There are many samplers that JMeter provides but I am willing to bet that the HTTP Request samplers is the most frequently used and, in this Blog Post, we are going to look at how this works and how it can be configured.
Before we look at the sampler lets look at the option available to us in the HTTP Request drop down, while you probably don’t need to understand these in order to test you application using JMeter it can be useful.
These request methods indicate the action to be taken on the resource specified in the Web Server section of the sampler and are sometimes referred to as HTTP verbs, these are defined by The World Wide Web Consortium (W3C). W3C is the main international standards organisation for the World Wide Web.
There are 5 main methods used in modern API’s these are:
||The GET method requests a representation of the specified resource. Requests using GET should only retrieve data.
||The PATCH method is used to apply partial modifications to a resource.
||The POST method is used to submit an entity to the specified resource, often causing a change in state or side effects on the server.
||The PUT method replaces all current representations of the target resource with the request payload.
||The DELETE method deletes the specified resource.
There are also methods widely used elsewhere
||The HEAD method asks for a response identical to that of a GET request, but without the response body.
||The OPTIONS method is used to describe the communication options for the target resource.
||The TRACE method performs a message loop-back test along the path to the target resource.
In addition to the above JMeter offers the ability to use these WebDAV methods.
WebDAV (Web Distributed Authoring and Versioning) is an extension of the Hypertext Transfer Protocol (HTTP) that allows clients to perform remote Web content authoring operations..
||Retrieve properties, stored as XML, from a web resource. It is also overloaded to allow one to retrieve the collection structure (also known as directory hierarchy) of a remote system.
||Change and delete multiple properties on a resource in a single atomic act.
||Create collections (also known as a directory).
||Copy a resource from one uniform resource identifier (URI) to another.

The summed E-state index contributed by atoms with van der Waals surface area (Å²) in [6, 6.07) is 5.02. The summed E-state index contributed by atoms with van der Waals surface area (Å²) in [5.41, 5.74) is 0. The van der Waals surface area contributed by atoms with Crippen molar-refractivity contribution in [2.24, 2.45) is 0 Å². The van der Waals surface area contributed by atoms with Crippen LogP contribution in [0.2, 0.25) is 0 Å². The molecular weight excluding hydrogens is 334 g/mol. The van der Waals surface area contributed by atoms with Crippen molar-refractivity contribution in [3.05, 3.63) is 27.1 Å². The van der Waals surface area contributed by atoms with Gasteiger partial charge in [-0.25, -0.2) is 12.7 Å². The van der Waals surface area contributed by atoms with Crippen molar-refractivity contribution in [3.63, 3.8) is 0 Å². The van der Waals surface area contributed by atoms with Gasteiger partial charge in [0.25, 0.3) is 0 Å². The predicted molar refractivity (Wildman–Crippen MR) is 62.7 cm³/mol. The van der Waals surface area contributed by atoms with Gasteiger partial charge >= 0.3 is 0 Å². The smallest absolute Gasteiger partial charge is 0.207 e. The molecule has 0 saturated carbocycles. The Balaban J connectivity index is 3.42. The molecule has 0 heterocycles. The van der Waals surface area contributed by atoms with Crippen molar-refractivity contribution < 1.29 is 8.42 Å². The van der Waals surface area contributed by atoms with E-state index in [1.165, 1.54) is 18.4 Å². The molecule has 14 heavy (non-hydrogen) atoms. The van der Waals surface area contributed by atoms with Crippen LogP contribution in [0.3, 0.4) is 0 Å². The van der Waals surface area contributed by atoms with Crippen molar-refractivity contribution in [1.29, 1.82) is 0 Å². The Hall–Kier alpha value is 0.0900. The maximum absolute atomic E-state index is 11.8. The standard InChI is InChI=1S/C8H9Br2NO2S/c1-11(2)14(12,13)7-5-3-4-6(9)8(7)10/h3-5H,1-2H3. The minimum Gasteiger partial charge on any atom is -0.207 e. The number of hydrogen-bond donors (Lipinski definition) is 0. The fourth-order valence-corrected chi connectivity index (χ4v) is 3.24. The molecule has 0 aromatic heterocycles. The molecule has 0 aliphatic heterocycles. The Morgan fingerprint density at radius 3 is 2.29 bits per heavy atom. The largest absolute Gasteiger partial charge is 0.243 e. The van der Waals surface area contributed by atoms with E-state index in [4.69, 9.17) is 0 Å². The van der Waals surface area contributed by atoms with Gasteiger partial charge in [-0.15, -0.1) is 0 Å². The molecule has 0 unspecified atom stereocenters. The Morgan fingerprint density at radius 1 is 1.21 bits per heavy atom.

||Move a resource from one URI to another.
||Put a lock on a resource. WebDAV supports both shared and exclusive locks.
||Remove a lock from a resource.
||Obtains information about a resource.
||Creates a new calendar collection resource.
||The SEARCH method is used to initiate a server-side search.
Now we understand what type of requests we can make let’s start by looking at the sampler and some of the key concepts:
HTTP Request Sampler
Let’s start with the Web Server section which is straightforward; you pass your applications
- Server Name or IP
- Port Number
These will be easy enough to find out from your development team or system administrator, if the port is the standard HTTP port of 80 you can leave the Port Number field blank as it is implied.
Let’s move on to the HTTP Request section where we provide one of the methods that we have already discussed above along with the Path.
The Path will be the location of the resource on the server that you are targeting.
If we take the OctoPerf web site as an example and look at the Blog Post page, the main page is located at https://octoperf.com/blog/
This is an example of one of the Blog Post that can be found, https://octoperf.com/blog/2021/07/15/shift-left-with-jmeter/
So, to create a HTTP Sampler that will return these pages you would have these values in your sampler.
First HTTP Request
Second HTTP Request
The content encoding is a little misleading as this relates to the is the character encoding to be used and is not related to the Content-Encoding HTTP header, if left blank JMeter uses UTF8.
Before we move onto the more advanced features of the HTTP Request sampler it is a good idea to get to grips with the section that is marked with
- Body Data
- Files Upload
Let’s look at each one in turn.
These vary depending on the method you are using, if you are using a POST or PUT request then the values you enter will be sent as form data to the specified URL in a separate request if you are using GET or DELETE then the values are sent as query string appended to the URL.